Has an airplane ever achived a speed of mach 3, or if not, is it theoretically possible?

      The X-15 acheived a top speed of mach 6.72 with an altitude of about 350,000 feet. The only reason it cannot take off from the ground is because it barely had enough fuel to make the short flights that it did, so taking off from the ground would waste way too much fuel.

      The SR-71 (A-12 and YF-12) all went over mach 3.2 and are currently the fastest planes to be able to take off under their own power - not having to be carried to altitude by a B-52 like the X-15.

      The XB-70 went over Mach 3 also. 2 protoypes were made, one crashed and the other is in a museum. It could acheive a top speed of around mach 3.2 and an altitude of 95,000+ feet.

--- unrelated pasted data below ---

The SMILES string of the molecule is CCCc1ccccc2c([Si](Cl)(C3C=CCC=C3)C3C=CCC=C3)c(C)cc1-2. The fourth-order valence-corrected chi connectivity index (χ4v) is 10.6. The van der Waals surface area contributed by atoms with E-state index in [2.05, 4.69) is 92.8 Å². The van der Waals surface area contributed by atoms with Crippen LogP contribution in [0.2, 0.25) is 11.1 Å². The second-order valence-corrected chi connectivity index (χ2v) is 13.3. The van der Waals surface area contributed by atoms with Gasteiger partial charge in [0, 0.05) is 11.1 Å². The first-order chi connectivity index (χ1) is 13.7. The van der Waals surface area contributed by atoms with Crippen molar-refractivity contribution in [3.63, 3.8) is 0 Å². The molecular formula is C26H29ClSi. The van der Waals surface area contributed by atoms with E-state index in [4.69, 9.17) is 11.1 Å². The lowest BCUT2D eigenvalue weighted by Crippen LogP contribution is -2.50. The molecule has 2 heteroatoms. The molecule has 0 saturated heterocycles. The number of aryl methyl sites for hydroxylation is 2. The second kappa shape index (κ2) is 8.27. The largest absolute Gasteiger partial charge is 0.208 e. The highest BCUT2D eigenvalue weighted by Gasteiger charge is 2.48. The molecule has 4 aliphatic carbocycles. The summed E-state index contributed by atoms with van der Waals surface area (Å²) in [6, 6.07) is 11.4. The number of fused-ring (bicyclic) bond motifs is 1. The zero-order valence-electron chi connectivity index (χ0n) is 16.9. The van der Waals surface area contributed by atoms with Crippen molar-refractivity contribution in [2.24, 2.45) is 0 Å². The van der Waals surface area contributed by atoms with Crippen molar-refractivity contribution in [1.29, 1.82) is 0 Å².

And it is true that at one point in the atmosphere entrance of the space shuttle, the shuttle reaches a top speed of mach 21 or more because of gravity and the kinetic energy the shuttle has from going through space.

      The fastest speed attained by a craft with humans in it is 24,790 miles per hour (around Mach 37). This was the re-entry speed reached by the Apollo 10 craft. The fastest speed recorded for a craft with no humans in it was 150,000 miles per hour (around Mach 227), reached by the Helios satellite that is in orbit around the Sun.

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Question 13

What's the world's largest airplane?